With his booming preacher's voice and broad, florid face, Paisley, 77, the long-time voice of opposition to any compromise with Irish Catholic nationalists, is one of the province's most recognizable politicians.
As leader of the Democratic Unionist Party (DUP), the political vehicle he founded in 1970 to help ensure that Northern Ireland remained firmly British, Paisley has consistently railed with equal venom at his Catholic opponents and more moderate voices of the Protestant majority.
His strident posturing won him the votes this time, with his DUP claiming 30 of the 108 seats in the assembly, compared to 27 for the more moderate Ulster Unionist Party.
When critics charge that Paisley's opposition to any negotiations with paramilitary group the Irish Republican Army makes him out of touch, he points to strong electoral backing that has made him a member of both the British and European parliaments as well as the assembly.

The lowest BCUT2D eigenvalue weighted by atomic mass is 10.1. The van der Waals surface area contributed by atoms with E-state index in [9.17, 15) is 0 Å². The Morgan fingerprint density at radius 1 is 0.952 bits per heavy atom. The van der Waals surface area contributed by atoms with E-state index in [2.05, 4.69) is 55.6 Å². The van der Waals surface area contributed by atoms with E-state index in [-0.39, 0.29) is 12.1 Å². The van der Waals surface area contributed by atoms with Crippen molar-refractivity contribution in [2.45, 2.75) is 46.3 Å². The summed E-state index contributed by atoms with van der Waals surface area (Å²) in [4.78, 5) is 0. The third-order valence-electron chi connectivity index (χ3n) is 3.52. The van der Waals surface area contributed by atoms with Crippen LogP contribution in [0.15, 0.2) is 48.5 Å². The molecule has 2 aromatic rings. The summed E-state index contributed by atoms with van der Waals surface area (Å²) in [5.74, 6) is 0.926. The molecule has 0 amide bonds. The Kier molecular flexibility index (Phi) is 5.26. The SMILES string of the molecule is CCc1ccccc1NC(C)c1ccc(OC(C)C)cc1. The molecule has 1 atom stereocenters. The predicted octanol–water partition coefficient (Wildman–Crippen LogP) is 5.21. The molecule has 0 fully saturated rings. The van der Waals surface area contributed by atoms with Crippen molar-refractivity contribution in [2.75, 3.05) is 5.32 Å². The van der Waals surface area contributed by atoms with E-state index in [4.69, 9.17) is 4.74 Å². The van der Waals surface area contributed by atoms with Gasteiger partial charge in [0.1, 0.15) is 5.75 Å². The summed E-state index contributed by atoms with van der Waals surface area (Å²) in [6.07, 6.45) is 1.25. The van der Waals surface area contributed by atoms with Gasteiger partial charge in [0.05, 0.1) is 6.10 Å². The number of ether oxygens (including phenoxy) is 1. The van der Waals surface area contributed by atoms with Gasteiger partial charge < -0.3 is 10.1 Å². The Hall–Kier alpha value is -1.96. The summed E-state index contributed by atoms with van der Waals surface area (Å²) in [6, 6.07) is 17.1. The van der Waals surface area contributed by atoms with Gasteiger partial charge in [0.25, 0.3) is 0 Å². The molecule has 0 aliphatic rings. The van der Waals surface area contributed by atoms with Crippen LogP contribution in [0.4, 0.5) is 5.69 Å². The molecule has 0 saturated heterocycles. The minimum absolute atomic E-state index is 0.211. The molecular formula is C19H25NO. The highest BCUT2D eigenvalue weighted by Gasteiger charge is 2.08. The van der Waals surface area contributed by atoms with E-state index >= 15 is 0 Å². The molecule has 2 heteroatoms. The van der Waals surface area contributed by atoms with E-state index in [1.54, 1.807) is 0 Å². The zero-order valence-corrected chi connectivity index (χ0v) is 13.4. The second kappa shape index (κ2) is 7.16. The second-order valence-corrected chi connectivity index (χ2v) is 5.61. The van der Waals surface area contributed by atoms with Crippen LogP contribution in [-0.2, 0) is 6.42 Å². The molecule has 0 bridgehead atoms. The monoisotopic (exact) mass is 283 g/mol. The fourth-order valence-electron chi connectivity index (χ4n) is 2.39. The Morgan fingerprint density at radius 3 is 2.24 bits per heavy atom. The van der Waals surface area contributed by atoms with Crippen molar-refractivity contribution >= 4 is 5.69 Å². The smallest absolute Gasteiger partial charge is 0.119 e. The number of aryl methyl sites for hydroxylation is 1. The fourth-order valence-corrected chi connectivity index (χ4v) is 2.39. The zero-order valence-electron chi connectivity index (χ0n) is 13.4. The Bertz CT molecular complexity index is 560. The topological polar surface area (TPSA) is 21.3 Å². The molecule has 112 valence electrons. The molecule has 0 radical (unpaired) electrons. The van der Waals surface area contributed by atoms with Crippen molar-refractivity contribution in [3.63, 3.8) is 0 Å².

An evangelical Christian, Paisley is often accused of bigotry for saying that while he has no problem with individual Catholics, he opposes their church itself.
And while pundits ponder whether the peace process might advance more quickly were Paisley to step down, he is already talking about standing as a member of the European Parliament again in 2004.
"I will go to the grave with the convictions I have," he once quipped.